High levels of free sugar consumption can also lead to metabolic syndrome, elevated cholesterol and triglycerides.  As sugar consumption has risen, so has the prevalence of obesity (and, concurrently, Type 2 diabetes) in Western societies. In 2015/16, close to 40% of American adults were considered “obese” (in the US, fully 75% of men, and 69% of women, were either overweight or obese in 2016). Contrary to popular belief, however, excessive sugar consumption does not “cause” Type 2 diabetes. It is more accurate to say that excessive sugar consumption increases the likelihood of obesity, which in turn is associated with a higher risk of developing Type 2 diabetes, as well as a higher risk of heart disease, stroke, and certain types of cancer that are among the leading causes of preventable, premature death. Sugar is also a leading cause of tooth decay. These so-called ‘lifestyle’ diseases put enormous strain on national health systems; recent estimates suggest that diabetes and obesity may cost the NHS upwards of £15 billion per year; for the US healthcare system, the figure is as much as $350 billion dollars per year.


Because of the links between sugar and the development of major health problems, the sugar and food & drink industries have come under sustained pressure in recent years. For instance, Simon Capewell, then Professor of Clinical Epidemiology at the University of Liverpool, was quoted in an Action on Sugar press release in 2014, stating that: “Sugar is the new tobacco. Everywhere, sugary drinks and junk foods are now pressed on unsuspecting parents and children by a cynical industry focused on profit not health.”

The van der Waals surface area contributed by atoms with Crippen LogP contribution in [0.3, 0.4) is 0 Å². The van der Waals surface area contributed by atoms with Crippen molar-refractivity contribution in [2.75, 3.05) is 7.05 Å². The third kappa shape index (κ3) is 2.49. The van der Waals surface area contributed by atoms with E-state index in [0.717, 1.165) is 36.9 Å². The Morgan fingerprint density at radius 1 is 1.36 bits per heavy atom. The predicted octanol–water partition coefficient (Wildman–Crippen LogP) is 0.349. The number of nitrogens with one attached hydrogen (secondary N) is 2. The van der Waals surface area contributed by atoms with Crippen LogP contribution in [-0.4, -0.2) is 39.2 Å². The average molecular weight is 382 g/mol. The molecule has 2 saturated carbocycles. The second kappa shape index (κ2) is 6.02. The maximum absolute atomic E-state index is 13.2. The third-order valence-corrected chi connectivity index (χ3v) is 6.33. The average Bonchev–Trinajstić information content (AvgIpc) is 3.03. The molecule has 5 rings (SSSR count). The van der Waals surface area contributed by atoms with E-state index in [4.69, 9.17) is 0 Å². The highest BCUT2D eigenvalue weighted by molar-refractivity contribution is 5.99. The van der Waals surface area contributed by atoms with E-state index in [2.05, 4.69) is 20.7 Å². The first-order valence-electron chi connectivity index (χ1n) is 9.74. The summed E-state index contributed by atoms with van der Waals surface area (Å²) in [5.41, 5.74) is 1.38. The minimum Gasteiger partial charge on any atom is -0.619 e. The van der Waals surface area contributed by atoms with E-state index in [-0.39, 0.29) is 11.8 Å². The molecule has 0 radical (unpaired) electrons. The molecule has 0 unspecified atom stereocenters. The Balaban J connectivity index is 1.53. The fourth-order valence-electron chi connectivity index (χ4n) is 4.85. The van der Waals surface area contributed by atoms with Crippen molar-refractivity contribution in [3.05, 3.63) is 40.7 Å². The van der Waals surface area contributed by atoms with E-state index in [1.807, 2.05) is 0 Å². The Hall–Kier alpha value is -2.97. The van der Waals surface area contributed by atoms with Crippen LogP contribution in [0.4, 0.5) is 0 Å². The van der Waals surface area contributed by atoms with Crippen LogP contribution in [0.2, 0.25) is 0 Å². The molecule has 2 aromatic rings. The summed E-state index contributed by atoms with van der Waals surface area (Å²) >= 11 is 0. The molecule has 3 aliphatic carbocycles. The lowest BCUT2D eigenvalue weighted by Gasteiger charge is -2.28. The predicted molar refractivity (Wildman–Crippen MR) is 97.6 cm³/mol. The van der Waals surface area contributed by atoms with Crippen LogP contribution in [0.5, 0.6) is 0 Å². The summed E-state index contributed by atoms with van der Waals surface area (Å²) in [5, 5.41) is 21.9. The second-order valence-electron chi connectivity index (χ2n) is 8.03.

It is fitting that Professor Capewell likened sugar to tobacco, because an allegation which has received much attention in recent years, is that sugar is addictive. Despite much research, the jury is still out. 

Claims made by some that sugar is as addictive, as dangerous and as habit forming as controlled drugs such as cocaine or heroin are strongly contested by psychiatrists and general practitioners.

Yet there are major bodies of research to support the notion that sugar may have addictive qualities. Outspoken sugar-critic and paediatric expert Robert Lustig contends that sugar’s metabolic and hedonic properties do make it addictive, albeit on a par with nicotine, not heroin. It is a view corroborated by research collated by a former Commissioner of the US Food and Drug Administration. Ceasing a high-sugar diet has been shown to result in withdrawal effects in rodents (although the methodology used in these trials has been subject to a great deal of scrutiny), and people do attest to having a hard time weaning themselves off sugary products. 

Brain imaging studies show that the same areas of the brain are activated when consuming sugar as when consuming cocaine, but these are simply areas associated with pleasure, and are also activated if we win a game, go for a run, or listen to our favourite song. Nonetheless, addiction is quite a specific mental health condition, and sugar addiction is not listed in the most recent version of the Diagnostic and Statistical Manual, the DSM-5. According to Tom Sanders, Emeritus Professor of Nutrition and Dietetics at King’s College, London, while it is true that a liking for sweet things can be habit-forming, it is not addictive like opiates or cocaine.

But while sugar may not be addictive in the strict sense of the word, it is increasingly difficult for consumers to avoid it in everyday food and drink.


In April 2018, the UK government’s much-anticipated “sugar tax” – a levy on sugar-rich soft drinks – came into force. The legislation, aimed at combating rising obesity rates, particularly in children, placed a tax of 18p per litre on drinks with a sugar content of more than 5g per 100ml, and 24p per litre for drinks with 8g per 100ml or more. Tax revenues raised through the levy (expected to be in the region of £240m for the first full year) are to be put towards new sports facilities in schools, and healthy breakfast clubs. The levy is expected to lead to more product reformulation so as to avoid the tax.